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five years without gonzo

February 20, 2010

A man, a legend, a myth, a hero, a villain, a writer, an icon. Hunter S. Thompson is all of these things. And now as we mark the fifth anniversary of his death I think it is worthy to pause and appreciate the sum of all those parts.

Hunter S. Thompson

Hunter S. Thompson 1937-2005

Beyond the truly classic works that he has left behind, Thompson himself is part of the fabric of 20th Century America. An appreciation and understanding of both his life and his work deeply enriches the context of the rock & roll scene. Thompson was the rock star of the journalism world. He challenged the establishment, he found a righteousness in the doctrine of the Sixties counterculture, he rode the crest of that mighty wave. I absolutely think the holy trinity of Thompson’s work should be required reading for everyone: Hell’s Angels, Fear & Loathing in Las Vegas, and Fear & Loathing on the Campaign Trail ’72. All three display Thompson’s uniquely profound understanding of the American Dream and are at turns – like the flawed Dream itself – hilarious, uplifting, maddening, demented, and deeply disturbing.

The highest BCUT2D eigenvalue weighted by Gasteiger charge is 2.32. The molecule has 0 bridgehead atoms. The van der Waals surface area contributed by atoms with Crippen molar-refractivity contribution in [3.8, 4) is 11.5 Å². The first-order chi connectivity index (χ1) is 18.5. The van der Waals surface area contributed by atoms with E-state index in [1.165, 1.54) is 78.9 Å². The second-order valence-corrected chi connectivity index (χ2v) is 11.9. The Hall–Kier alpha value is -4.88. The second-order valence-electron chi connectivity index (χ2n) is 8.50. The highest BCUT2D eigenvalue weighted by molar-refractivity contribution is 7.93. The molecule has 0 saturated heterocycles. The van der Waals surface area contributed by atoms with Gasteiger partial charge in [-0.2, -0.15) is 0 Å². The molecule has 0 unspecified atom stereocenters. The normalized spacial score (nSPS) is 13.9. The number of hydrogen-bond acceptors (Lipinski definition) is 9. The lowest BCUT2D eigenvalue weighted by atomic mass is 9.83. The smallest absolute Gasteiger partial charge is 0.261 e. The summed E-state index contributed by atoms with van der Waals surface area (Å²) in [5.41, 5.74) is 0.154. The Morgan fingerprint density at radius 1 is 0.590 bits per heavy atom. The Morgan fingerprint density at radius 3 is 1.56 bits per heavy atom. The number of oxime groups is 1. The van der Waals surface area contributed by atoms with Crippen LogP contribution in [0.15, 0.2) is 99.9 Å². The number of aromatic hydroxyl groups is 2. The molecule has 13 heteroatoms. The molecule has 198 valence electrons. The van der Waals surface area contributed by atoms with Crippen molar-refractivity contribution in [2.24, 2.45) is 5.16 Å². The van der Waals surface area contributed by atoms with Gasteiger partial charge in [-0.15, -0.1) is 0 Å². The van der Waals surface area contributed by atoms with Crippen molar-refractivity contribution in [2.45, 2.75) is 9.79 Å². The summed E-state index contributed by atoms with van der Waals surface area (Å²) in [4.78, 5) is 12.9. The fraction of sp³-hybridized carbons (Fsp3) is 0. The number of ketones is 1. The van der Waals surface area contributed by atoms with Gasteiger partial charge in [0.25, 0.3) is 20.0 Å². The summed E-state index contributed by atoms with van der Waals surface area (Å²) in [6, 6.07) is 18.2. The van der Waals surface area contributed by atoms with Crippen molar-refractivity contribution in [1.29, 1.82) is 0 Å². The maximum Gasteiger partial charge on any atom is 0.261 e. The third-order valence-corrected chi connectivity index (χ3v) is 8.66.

Gonzo: The Life and Work of Hunter S. ThompsonA fantastic crash course on Thompson is the 2008 documentary Gonzo: The Life and Work of Hunter S. Thompson. This film is excellent because it provides not only a biography of Thompson, but it places him in the larger context of the society and the time he was a part of. Lengthy sections of the film are devoted to the trajectory of American politics since the Sixties and they are intrinsically important to telling Thompson’s story. There are interviews with an incredibly diverse range of heavy hitters, a testament in itself to the transcendent quality of his work. Any film that can get commentary from both Pat Buchanan and Jimmy Buffett is probably a film worth seeing. And the real glue for me in this film is the music – it is expertly used to enhance the story and set the mood. Gonzo is a fitting tribute to one of the great characters in the pantheon  of American history.

musicnotesThe songs played at Thompson’s funeral: Norman Greenbaum’s “Spirit in the Sky” and Bob Dylan’s “Mr. Tambourine Man

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